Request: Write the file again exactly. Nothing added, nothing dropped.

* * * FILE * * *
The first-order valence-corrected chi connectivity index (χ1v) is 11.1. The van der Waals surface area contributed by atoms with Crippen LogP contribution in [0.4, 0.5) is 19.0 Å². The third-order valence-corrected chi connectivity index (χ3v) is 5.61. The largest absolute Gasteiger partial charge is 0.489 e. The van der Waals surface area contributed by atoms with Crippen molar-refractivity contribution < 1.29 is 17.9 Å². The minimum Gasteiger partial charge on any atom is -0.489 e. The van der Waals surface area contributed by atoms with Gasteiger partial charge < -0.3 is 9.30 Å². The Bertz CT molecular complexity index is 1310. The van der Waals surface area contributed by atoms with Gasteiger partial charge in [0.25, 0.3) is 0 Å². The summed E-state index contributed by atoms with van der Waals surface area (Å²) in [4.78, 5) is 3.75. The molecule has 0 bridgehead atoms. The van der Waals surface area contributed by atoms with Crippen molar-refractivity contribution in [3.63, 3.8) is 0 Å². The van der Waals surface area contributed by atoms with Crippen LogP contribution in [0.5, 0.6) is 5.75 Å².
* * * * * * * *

The first-order valence-corrected chi connectivity index (χ1v) is 11.1. The van der Waals surface area contributed by atoms with Crippen LogP contribution in [0.4, 0.5) is 19.0 Å². The third-order valence-corrected chi connectivity index (χ3v) is 5.61. The largest absolute Gasteiger partial charge is 0.489 e. The van der Waals surface area contributed by atoms with Crippen molar-refractivity contribution < 1.29 is 17.9 Å². The minimum Gasteiger partial charge on any atom is -0.489 e. The van der Waals surface area contributed by atoms with Gasteiger partial charge < -0.3 is 9.30 Å². The Bertz CT molecular complexity index is 1310. The van der Waals surface area contributed by atoms with Gasteiger partial charge in [0.25, 0.3) is 0 Å². The summed E-state index contributed by atoms with van der Waals surface area (Å²) in [4.78, 5) is 3.75. The molecule has 0 bridgehead atoms. The van der Waals surface area contributed by atoms with Crippen molar-refractivity contribution in [3.63, 3.8) is 0 Å². The van der Waals surface area contributed by atoms with Crippen LogP contribution in [0.5, 0.6) is 5.75 Å².